Society and Drug Use: a Sociological Perspective

Topics: Drug, Morphine, Opium Pages: 8 (2938 words) Published: December 8, 2011
In all societies, there are substances that are deemed as both not acceptable and acceptable for consumption. The laws today are a result of ever changing societal norms. Before a particular drug is discovered, it is not illegal; it simply exists in nature. When that substance is introduced into a society, it must be determined if its effects are in line with the societies morals which may be in large part regulated by the dominate religion. If it is proven to be beneficial to the society and abides by the social morals its use is largely unregulated. If an individual in that society that is not a part of the dominate religion uses an illegal substance, are they exhibiting deviant behavior or practicing their freedom of religion? Of course, religion is not the only factor when it comes to the complicated issue of drug laws, especially in today’s society. The legality of a drug differs from country to country and one society’s perception of a harmful drug may be seen as just another recreational drug such as alcohol. In the case of cannabis use in tourism, such motivations might include the loosening of social control as a reason for use (Belhassen, et al, 2007).

Different Societies, Different Acceptance levels

The use of drugs varies widely from country to country. For example, in the United States, it is illegal to use opium from the opium poppy plant in it’s for any reason. By contrast, in Afghanistan, it is commonplace to use this drug for medicinal purposes. One might imagine if in a remote location of a desert with no medical services nearby, a broken limb would be very painful and the use of opium as a painkiller would be a welcomed thing. Of course, not everyone lives in the remote locations and their view of this use might be different. But a lot of these people unknowingly use Opium many times in their life. It is simply in the disguise of a pill or injection such as Codeine, Morphine, and Oxycodone to name a few. Is it immoral to use the plant to treat a condition instead of the refined pill or injection? Of course, opium is highly addictive and has the potential for abuse just as the pill form does. Although opium is commonly used in Afghanistan, alcohol is not permitted due to Muslim faith (Islam) does not allow it. The United States on the other hand has not only permitted the use of alcohol but in some cases has glamorized it.

Drug Use as a Moral, Political, and Economic Issue

There are many reasons why some drugs are made illegal, some more complex than others. Some drugs such as alcohol was made illegal during the prohibition of the 1920’s due to the surrounding moral and political issues but was made legal in 1933 because of pressure from the public and demand for the substance. Even coffee was once under fire due to moral views on the drink. It tends to be a balance of moral, political, and economic aspects that determine whether a drug is made legal, illegal, or controlled. A drug such as caffeine has such an economic impact on the United States that making it illegal would result in a reduction in the gross national product (GDP). Coffee is a multi-billion dollar industry, providing jobs for millions of people an fueling the economy not only in term of dollars but increased work production as an estimated 54% of Americans drink coffee regularly (NCA, 2009). Although hemp is not a drug, it is part of the cannabis family that contains delta-9-tetrahydrocannabinol (THC) which is currently a schedule one drug. Hemp was a vital crop during the foundation of the Unites States and was used in many different applications such as rope, clothing, and paper. Due to today’s political climate, hemp cannot play a major role in the economy due to its state of legality but one day may again be a world leader in textiles and building material.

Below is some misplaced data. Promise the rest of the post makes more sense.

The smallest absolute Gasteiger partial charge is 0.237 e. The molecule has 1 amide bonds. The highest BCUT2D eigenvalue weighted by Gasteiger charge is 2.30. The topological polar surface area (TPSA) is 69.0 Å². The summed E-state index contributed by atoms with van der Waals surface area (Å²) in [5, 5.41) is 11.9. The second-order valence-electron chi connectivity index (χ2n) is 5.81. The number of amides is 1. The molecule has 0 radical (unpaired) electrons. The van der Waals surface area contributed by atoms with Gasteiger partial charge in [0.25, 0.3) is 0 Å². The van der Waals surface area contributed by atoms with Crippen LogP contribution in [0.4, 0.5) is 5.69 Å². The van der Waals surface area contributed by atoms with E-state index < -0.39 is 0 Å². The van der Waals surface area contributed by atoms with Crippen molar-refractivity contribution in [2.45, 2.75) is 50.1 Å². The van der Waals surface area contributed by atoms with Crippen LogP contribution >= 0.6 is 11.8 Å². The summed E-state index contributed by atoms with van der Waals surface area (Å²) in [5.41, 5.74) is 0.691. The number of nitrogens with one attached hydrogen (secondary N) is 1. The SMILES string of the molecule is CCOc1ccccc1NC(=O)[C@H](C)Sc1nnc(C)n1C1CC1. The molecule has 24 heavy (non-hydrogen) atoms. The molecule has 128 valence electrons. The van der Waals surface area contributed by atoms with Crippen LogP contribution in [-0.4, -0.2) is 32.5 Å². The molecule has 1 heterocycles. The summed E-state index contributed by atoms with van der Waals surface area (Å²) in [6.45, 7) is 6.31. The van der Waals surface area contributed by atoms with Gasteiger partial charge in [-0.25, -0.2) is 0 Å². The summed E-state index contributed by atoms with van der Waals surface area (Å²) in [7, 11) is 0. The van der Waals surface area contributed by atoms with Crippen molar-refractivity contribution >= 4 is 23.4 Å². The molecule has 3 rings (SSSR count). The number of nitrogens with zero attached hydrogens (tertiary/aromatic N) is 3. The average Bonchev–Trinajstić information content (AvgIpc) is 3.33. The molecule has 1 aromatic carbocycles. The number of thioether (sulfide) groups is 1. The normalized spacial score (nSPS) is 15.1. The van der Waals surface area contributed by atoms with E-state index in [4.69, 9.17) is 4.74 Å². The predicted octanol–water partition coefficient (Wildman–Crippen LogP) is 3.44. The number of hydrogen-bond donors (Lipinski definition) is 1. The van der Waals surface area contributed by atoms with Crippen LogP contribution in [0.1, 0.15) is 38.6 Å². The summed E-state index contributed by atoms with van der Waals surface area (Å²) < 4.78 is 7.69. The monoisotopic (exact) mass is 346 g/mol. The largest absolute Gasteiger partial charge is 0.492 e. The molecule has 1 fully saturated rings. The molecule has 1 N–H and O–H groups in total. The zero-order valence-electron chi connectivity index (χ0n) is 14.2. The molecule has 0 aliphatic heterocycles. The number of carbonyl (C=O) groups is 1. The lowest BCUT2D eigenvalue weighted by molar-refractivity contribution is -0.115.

Perception of Drugs and Deviancy

There is a perception of deviant behavior that is associated with drugs. When an individual uses a drug, they are...

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Higdon, J. V., & Frei, B. (2006). Coffee and Health: A Review of Recent Human Research. Critical Reviews in Food Science & Nutrition, 46(2), 101-123. Retrieved from EBSCOhost
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Moilanen, R. (2004). Just Say No Again. Reason, 35(8), 34-41. Retrieved from EBSCOhost
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Pendergrast, M. (1999). Uncommon Grounds: The History of Coffee and How It Transformed Our World. New York, NY: Basic Books
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